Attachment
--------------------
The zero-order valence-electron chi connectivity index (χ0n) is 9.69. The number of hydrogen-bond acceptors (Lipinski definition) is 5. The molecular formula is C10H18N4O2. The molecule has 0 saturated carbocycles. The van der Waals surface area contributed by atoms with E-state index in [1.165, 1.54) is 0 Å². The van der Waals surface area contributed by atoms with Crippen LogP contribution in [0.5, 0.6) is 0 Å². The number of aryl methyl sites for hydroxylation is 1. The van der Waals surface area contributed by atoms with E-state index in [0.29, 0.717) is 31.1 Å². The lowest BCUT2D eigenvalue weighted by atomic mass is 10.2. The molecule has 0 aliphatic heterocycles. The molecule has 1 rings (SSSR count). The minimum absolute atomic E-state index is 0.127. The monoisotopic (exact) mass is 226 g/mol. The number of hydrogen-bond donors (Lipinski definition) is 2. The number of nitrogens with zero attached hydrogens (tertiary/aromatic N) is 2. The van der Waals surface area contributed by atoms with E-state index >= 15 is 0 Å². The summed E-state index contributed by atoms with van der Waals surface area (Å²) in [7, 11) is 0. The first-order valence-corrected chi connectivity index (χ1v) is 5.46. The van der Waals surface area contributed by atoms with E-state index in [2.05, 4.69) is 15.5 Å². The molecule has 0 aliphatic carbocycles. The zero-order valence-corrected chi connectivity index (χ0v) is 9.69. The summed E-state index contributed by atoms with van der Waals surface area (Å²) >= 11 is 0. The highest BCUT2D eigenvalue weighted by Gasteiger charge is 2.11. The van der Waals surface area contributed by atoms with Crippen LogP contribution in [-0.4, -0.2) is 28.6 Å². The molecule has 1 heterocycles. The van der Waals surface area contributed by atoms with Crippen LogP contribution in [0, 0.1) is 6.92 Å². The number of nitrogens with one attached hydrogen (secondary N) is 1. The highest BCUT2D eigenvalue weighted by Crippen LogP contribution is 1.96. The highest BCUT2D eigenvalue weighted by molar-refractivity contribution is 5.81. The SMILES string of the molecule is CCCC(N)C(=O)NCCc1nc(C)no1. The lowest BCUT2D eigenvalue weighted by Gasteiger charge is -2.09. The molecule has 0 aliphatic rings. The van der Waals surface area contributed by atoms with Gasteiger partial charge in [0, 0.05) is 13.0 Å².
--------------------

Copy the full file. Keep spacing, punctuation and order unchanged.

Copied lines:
The zero-order valence-electron chi connectivity index (χ0n) is 9.69. The number of hydrogen-bond acceptors (Lipinski definition) is 5. The molecular formula is C10H18N4O2. The molecule has 0 saturated carbocycles. The van der Waals surface area contributed by atoms with E-state index in [1.165, 1.54) is 0 Å². The van der Waals surface area contributed by atoms with Crippen LogP contribution in [0.5, 0.6) is 0 Å². The number of aryl methyl sites for hydroxylation is 1. The van der Waals surface area contributed by atoms with E-state index in [0.29, 0.717) is 31.1 Å². The lowest BCUT2D eigenvalue weighted by atomic mass is 10.2. The molecule has 0 aliphatic heterocycles. The molecule has 1 rings (SSSR count). The minimum absolute atomic E-state index is 0.127. The monoisotopic (exact) mass is 226 g/mol. The number of hydrogen-bond donors (Lipinski definition) is 2. The number of nitrogens with zero attached hydrogens (tertiary/aromatic N) is 2. The van der Waals surface area contributed by atoms with E-state index >= 15 is 0 Å². The summed E-state index contributed by atoms with van der Waals surface area (Å²) in [7, 11) is 0. The first-order valence-corrected chi connectivity index (χ1v) is 5.46. The van der Waals surface area contributed by atoms with E-state index in [2.05, 4.69) is 15.5 Å². The molecule has 0 aliphatic carbocycles. The zero-order valence-corrected chi connectivity index (χ0v) is 9.69. The summed E-state index contributed by atoms with van der Waals surface area (Å²) >= 11 is 0. The highest BCUT2D eigenvalue weighted by Gasteiger charge is 2.11. The van der Waals surface area contributed by atoms with Crippen LogP contribution in [-0.4, -0.2) is 28.6 Å². The molecule has 1 heterocycles. The van der Waals surface area contributed by atoms with Crippen LogP contribution in [0, 0.1) is 6.92 Å². The number of nitrogens with one attached hydrogen (secondary N) is 1. The highest BCUT2D eigenvalue weighted by Crippen LogP contribution is 1.96. The highest BCUT2D eigenvalue weighted by molar-refractivity contribution is 5.81. The SMILES string of the molecule is CCCC(N)C(=O)NCCc1nc(C)no1. The lowest BCUT2D eigenvalue weighted by Gasteiger charge is -2.09. The molecule has 0 aliphatic rings. The van der Waals surface area contributed by atoms with Gasteiger partial charge in [0, 0.05) is 13.0 Å².